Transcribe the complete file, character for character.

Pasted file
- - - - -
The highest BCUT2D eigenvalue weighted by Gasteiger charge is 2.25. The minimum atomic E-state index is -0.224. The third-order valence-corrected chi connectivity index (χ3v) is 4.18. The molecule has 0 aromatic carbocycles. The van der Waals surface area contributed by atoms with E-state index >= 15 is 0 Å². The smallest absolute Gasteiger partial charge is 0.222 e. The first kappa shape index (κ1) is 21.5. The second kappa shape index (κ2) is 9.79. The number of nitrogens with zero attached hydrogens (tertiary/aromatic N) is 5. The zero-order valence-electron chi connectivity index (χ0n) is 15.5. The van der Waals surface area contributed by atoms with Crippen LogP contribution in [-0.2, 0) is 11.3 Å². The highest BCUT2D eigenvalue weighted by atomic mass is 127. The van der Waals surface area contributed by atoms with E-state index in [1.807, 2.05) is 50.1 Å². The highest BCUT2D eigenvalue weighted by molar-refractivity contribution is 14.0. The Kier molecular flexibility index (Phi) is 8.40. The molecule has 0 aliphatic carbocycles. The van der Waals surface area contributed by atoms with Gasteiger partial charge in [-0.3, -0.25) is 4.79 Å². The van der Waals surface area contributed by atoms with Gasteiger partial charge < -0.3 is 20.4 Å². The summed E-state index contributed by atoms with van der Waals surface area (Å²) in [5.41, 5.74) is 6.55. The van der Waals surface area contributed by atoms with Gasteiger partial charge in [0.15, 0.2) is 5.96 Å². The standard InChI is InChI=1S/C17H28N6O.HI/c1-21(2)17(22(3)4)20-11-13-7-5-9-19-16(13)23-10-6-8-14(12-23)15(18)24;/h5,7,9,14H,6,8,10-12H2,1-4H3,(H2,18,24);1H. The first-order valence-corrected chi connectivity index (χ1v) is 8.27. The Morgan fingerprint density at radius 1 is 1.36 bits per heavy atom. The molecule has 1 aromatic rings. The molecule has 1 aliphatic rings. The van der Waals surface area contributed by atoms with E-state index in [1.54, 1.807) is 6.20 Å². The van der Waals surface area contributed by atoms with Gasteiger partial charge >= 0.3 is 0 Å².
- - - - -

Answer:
The highest BCUT2D eigenvalue weighted by Gasteiger charge is 2.25. The minimum atomic E-state index is -0.224. The third-order valence-corrected chi connectivity index (χ3v) is 4.18. The molecule has 0 aromatic carbocycles. The van der Waals surface area contributed by atoms with E-state index >= 15 is 0 Å². The smallest absolute Gasteiger partial charge is 0.222 e. The first kappa shape index (κ1) is 21.5. The second kappa shape index (κ2) is 9.79. The number of nitrogens with zero attached hydrogens (tertiary/aromatic N) is 5. The zero-order valence-electron chi connectivity index (χ0n) is 15.5. The van der Waals surface area contributed by atoms with Crippen LogP contribution in [-0.2, 0) is 11.3 Å². The highest BCUT2D eigenvalue weighted by atomic mass is 127. The van der Waals surface area contributed by atoms with E-state index in [1.807, 2.05) is 50.1 Å². The highest BCUT2D eigenvalue weighted by molar-refractivity contribution is 14.0. The Kier molecular flexibility index (Phi) is 8.40. The molecule has 0 aliphatic carbocycles. The van der Waals surface area contributed by atoms with Gasteiger partial charge in [-0.3, -0.25) is 4.79 Å². The van der Waals surface area contributed by atoms with Gasteiger partial charge < -0.3 is 20.4 Å². The summed E-state index contributed by atoms with van der Waals surface area (Å²) in [5.41, 5.74) is 6.55. The van der Waals surface area contributed by atoms with Gasteiger partial charge in [0.15, 0.2) is 5.96 Å². The standard InChI is InChI=1S/C17H28N6O.HI/c1-21(2)17(22(3)4)20-11-13-7-5-9-19-16(13)23-10-6-8-14(12-23)15(18)24;/h5,7,9,14H,6,8,10-12H2,1-4H3,(H2,18,24);1H. The first-order valence-corrected chi connectivity index (χ1v) is 8.27. The Morgan fingerprint density at radius 1 is 1.36 bits per heavy atom. The molecule has 1 aromatic rings. The molecule has 1 aliphatic rings. The van der Waals surface area contributed by atoms with E-state index in [1.54, 1.807) is 6.20 Å². The van der Waals surface area contributed by atoms with Gasteiger partial charge >= 0.3 is 0 Å².